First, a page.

Every year throngs of people converge on the tiny little Mexican province of Patzcuaro to celebrate the lives of the dead. It’s a colourful ritual of offerings by family members welcoming the souls of their loved ones back into their hearts and homes. This is Dia de los Muertos.
A hot tip if you’re visiting the area is to have handy small change or lollies for the trick or treaters. There will be plenty of requests for your offering and turning away a miniature Frankenstein or Dracula’s Bride can be heart wrenching! Also note, the children don’t just put their hand out on Halloween (31st October), but every day of the weeklong festival.
While in Patzcuaro, we also visited a few of the city’s historic buildings such as;
· The House of 11 Patios – an ex-convent built between the 18th and 19th centuries
· The Basilica – built in the 16th century and beneath which lies the pre-Hispanic remains of a sacred Purepecha (local Indigenous people) ceremonial site and
· The Public Library containing a mural by the artist Juan O’Gorman which depicts the story of the Purepecha’s history up until the Mexican Revolution.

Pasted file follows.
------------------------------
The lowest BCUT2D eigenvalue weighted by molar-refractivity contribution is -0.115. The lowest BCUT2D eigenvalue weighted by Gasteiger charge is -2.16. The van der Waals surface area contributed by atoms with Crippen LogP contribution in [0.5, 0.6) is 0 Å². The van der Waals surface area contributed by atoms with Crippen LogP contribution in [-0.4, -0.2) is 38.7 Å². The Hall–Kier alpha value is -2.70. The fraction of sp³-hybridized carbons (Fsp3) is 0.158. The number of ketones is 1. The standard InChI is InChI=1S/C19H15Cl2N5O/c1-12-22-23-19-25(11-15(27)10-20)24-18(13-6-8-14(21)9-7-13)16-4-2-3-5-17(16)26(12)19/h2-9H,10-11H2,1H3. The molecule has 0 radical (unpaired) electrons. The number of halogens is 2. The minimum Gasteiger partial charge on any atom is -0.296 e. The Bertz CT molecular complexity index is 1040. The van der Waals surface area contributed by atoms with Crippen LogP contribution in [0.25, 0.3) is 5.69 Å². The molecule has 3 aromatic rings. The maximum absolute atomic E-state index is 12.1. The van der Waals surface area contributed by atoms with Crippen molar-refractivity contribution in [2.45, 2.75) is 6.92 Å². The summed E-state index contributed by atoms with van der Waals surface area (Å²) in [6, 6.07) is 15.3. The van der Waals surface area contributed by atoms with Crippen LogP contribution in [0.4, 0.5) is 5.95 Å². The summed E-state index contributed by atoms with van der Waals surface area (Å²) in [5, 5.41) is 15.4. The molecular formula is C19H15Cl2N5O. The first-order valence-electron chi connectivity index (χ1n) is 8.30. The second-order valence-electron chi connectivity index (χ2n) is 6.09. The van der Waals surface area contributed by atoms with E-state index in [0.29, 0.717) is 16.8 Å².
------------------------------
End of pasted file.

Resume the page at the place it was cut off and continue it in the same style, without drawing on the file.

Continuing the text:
A beautiful town with friendly characters and a rich history invites any traveller to come and experience it all for them self. Oh and if that all makes you thirsty, visit Miguel at El Cajaro for a mescal and some local tunes.
Walking through the cemetery in Tzintzuntzan 17km north of Patzcuaro, thousands of marigolds adorn the majority of graves, a symbol to Mictlantecuhtli, the Aztec god of the dead. Other flowers such as chrysanthemums, gladiolas, baby’s breath and cockscomb are also used to enhance the headstones along with offerings such as pan de muertos (bread of the dead), candles, incense, fruit and anything else the dead enjoyed while living.
It was here we met Rafael decorating the graves of his parents and brother. He kindly allowed us to place some of the flowers he had prepared on the graves and spoke to us of the proceedings for the day. He told us it was a celebration of life and a way to remember those who had passed. It is his favourite day and he looked forward to it each year.
Graveside vigils are also common with family members spending the night in homage and observance of those passed. We witnessed this vigil on the Isla de Janitzio, a $50 peso return ferry from Patzcuaro. Over commercialised, the Island is more designed to accommodate tourists than grieving relatives and the atmosphere wrought with drunk teenagers and travellers, filling their bellies with cheap tequila and fresco. Depending on the experience you’re after, we’d recommend Tzintzuntzan for the traditional look at proceedings or Janitzio if you’re more interested in a party.
What traditions or customs do you and your family have for remembering the dead? Post your comments below.
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